The mystic from Unearthed Arcana can get an ability called there and back again that states

There and Back Again (2 psi): As a bonus action, you teleport up to 20 feet to an unoccupied space you can see and then move up to half your speed. At the end of your turn, you can teleport back to the spot you occupied before teleporting, unless it is now occupied or on a different plane of existence.

Now this states it is a bonus action to teleport AND move half your movement speed. If I am correct in understanding this that means you can (with standard 30ft movement) teleport 20ft, move 15, move action for 30 more, then action dash for 30 for a total of 95ft distance in a single turn. Then of course pop back like nothing happened.

Is this a correct assessment or does the ability also burn your movement action?

  • \$\begingroup\$ What book is this from? Is this Dreamscarred Press? \$\endgroup\$ Jul 10, 2018 at 20:51
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    \$\begingroup\$ There are no move actions in 5e. do you mean spend your movement? Also, are you using the unearthed arcana mystic? \$\endgroup\$ Jul 10, 2018 at 20:52

3 Answers 3


The ability gives you extra movement.

First, note that there is no "movement action" in D&D 5e. On your turn, you can move up to your speed and take an action; these are separate things.

Second, note that the Mystic isn't official, so the rules language in some of the abilities isn't as tight as you would find in published material.

The phrasing here is unusual, but following the general principle that abilities do what they say, I would assume that a Mystic using There and Back Again on their turn could do the following, in any order:

  • Move up to their Speed, divided as they choose.
  • Take one action
  • Teleport up to 20 feet and then move half their speed.

And at the end of their turn they may return to the space they teleported from. If they took the Dash action and moved as described in the question, they could indeed reach a point 95' away before they teleported back at the end of their turn (or remained in position, at their option).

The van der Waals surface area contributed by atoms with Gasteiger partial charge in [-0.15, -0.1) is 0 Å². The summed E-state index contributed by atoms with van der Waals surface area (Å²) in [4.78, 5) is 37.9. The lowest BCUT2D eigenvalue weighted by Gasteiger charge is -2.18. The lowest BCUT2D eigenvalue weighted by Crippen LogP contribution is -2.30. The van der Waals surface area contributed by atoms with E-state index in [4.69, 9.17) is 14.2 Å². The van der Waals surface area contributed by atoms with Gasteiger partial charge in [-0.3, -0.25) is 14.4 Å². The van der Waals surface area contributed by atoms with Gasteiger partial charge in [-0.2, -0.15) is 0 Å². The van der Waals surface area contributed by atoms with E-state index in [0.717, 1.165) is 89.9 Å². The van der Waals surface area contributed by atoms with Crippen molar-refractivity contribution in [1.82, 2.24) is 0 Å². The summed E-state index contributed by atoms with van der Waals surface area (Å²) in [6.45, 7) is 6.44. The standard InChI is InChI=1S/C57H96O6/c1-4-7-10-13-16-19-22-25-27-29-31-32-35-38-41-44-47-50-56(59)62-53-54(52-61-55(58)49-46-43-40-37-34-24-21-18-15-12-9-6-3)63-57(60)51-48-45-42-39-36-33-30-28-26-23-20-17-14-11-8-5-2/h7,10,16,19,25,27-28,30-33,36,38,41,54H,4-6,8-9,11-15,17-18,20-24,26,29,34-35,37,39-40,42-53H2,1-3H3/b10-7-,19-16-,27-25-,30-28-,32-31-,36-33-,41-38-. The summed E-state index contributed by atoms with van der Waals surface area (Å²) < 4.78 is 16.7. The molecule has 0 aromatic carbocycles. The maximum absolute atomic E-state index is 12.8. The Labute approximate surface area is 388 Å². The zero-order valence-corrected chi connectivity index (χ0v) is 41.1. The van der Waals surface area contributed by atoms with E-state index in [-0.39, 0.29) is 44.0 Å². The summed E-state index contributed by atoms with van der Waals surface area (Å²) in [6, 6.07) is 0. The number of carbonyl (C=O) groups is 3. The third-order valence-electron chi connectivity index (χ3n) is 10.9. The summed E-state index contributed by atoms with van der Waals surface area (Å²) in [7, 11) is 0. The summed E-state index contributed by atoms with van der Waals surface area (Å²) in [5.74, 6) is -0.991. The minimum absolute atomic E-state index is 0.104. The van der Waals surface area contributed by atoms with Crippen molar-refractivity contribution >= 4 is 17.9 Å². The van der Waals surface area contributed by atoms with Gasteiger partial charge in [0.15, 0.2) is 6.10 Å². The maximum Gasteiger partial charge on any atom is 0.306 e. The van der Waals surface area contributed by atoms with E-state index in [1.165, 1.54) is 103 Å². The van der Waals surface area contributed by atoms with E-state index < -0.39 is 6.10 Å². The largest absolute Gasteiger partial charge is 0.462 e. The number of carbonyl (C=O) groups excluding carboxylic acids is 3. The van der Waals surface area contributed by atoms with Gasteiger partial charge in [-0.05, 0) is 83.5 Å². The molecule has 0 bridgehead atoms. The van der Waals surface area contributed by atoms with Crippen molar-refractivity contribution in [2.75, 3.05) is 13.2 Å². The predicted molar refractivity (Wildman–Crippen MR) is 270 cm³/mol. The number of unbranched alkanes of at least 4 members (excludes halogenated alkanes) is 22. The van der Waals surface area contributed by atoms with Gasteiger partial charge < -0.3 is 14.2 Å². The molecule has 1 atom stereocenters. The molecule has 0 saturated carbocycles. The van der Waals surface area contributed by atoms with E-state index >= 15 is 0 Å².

• \$\begingroup\$ I thought UA material WAS official, just still in 5e's equivalent of "beta testing". I know its not legal in organized play yet. But it is still from Wizards of the coast correct? \$\endgroup\$
    – Erudaki
    Jul 10, 2018 at 21:10
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    \$\begingroup\$ @Erudaki It's developed by WoTC, but it is not yet official released content. It's playtest that may not be fully balanced (and definitely carries the caveat of not balanced for multiclassing.) \$\endgroup\$
    – NotArch
    Jul 10, 2018 at 21:23
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    \$\begingroup\$ Just nitpicking: "And at the end of their turn they return ..." doesn't exactly match "At the end of your turn, you can teleport back ...", as the latter implies there is a choice involved. \$\endgroup\$
    – hoffmale
    Jul 11, 2018 at 4:17
  • \$\begingroup\$ Just nitpicking: from what you can see all over this stack, the rules' language in the published materials isn't all that tight either :-) \$\endgroup\$
    – J.E
    Jul 11, 2018 at 8:12
  • \$\begingroup\$ @hoffmale Thanks for pointing that out! I made the necessary edits. \$\endgroup\$
    – Marq
    Jul 11, 2018 at 10:06

There are no move actions in 5e

In 5e, your movement is available throughout your turn as a consumable resource to be spent before, between, and after actions.

You effectively get new movement with this feature.

You are correct in figuring that you gain half your speed as additional movement after using this feature as a bonus action. If the ability consumed your movement it would say so. However, this 15 feet of movement must be taken before doing anything else (other than particularly timed reactions) since it is part of the bonus action.


Your assessment appears correct

Here's why I think so :

  1. There is, as far as I know, no rule that implies movement abilities replace your normal movement.
  2. The wording does not mentions the movement pool at all.
  3. This seems to work using the same way the Battlemaster's Maneuvering Strike work. Which allows you to move half your speed as part of the Fighter's attack action (or reaction in the case of an attack of opportunity).
  4. There is no move action in 5e. Movement is a seperate ressource pool that very rarely interacts with other actions.

Example of an ability that restricts movement

The mystic's own class actually gives an example of an ability that acts differently. The nomad's Step of a Dozen pace is an example of a feature that is meant to interact with the player's movement pool.

Step of a Dozen Paces (1–7 psi): If you haven't moved yet on your turn, you take a bonus action to teleport up to 20 feet per psi point spent to an unoccupied space you can see, and your speed is reduced to 0 until the end of the turn

As you can see, the ability mentions explicitely that you must not have moved yet and that you can't move afterward.


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